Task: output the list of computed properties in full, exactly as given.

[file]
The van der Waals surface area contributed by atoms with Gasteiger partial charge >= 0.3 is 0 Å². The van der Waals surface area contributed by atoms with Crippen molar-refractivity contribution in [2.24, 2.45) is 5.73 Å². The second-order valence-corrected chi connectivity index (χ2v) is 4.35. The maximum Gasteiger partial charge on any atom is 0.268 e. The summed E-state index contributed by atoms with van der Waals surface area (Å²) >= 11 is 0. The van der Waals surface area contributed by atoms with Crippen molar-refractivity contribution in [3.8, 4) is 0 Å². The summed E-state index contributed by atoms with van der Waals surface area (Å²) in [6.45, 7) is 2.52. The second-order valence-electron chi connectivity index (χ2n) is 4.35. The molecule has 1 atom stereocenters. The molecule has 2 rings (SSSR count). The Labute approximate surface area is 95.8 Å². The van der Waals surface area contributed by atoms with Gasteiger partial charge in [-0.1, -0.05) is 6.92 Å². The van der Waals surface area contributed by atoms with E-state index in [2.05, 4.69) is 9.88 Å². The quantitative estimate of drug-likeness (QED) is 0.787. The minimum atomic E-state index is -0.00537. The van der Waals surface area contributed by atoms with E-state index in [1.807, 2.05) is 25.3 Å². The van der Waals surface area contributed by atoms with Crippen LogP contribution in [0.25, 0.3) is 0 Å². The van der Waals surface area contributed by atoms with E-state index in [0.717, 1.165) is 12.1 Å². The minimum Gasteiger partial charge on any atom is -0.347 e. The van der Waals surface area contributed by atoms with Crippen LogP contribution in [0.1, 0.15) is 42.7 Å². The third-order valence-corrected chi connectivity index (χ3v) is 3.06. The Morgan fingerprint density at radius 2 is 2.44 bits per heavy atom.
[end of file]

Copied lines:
The van der Waals surface area contributed by atoms with Gasteiger partial charge >= 0.3 is 0 Å². The van der Waals surface area contributed by atoms with Crippen molar-refractivity contribution in [2.24, 2.45) is 5.73 Å². The second-order valence-corrected chi connectivity index (χ2v) is 4.35. The maximum Gasteiger partial charge on any atom is 0.268 e. The summed E-state index contributed by atoms with van der Waals surface area (Å²) >= 11 is 0. The van der Waals surface area contributed by atoms with Crippen molar-refractivity contribution in [3.8, 4) is 0 Å². The summed E-state index contributed by atoms with van der Waals surface area (Å²) in [6.45, 7) is 2.52. The second-order valence-electron chi connectivity index (χ2n) is 4.35. The molecule has 1 atom stereocenters. The molecule has 2 rings (SSSR count). The Labute approximate surface area is 95.8 Å². The van der Waals surface area contributed by atoms with Gasteiger partial charge in [-0.1, -0.05) is 6.92 Å². The van der Waals surface area contributed by atoms with E-state index in [2.05, 4.69) is 9.88 Å². The quantitative estimate of drug-likeness (QED) is 0.787. The minimum atomic E-state index is -0.00537. The van der Waals surface area contributed by atoms with E-state index in [1.807, 2.05) is 25.3 Å². The van der Waals surface area contributed by atoms with Crippen LogP contribution in [0.25, 0.3) is 0 Å². The van der Waals surface area contributed by atoms with E-state index in [0.717, 1.165) is 12.1 Å². The minimum Gasteiger partial charge on any atom is -0.347 e. The van der Waals surface area contributed by atoms with Crippen LogP contribution in [0.1, 0.15) is 42.7 Å². The third-order valence-corrected chi connectivity index (χ3v) is 3.06. The Morgan fingerprint density at radius 2 is 2.44 bits per heavy atom.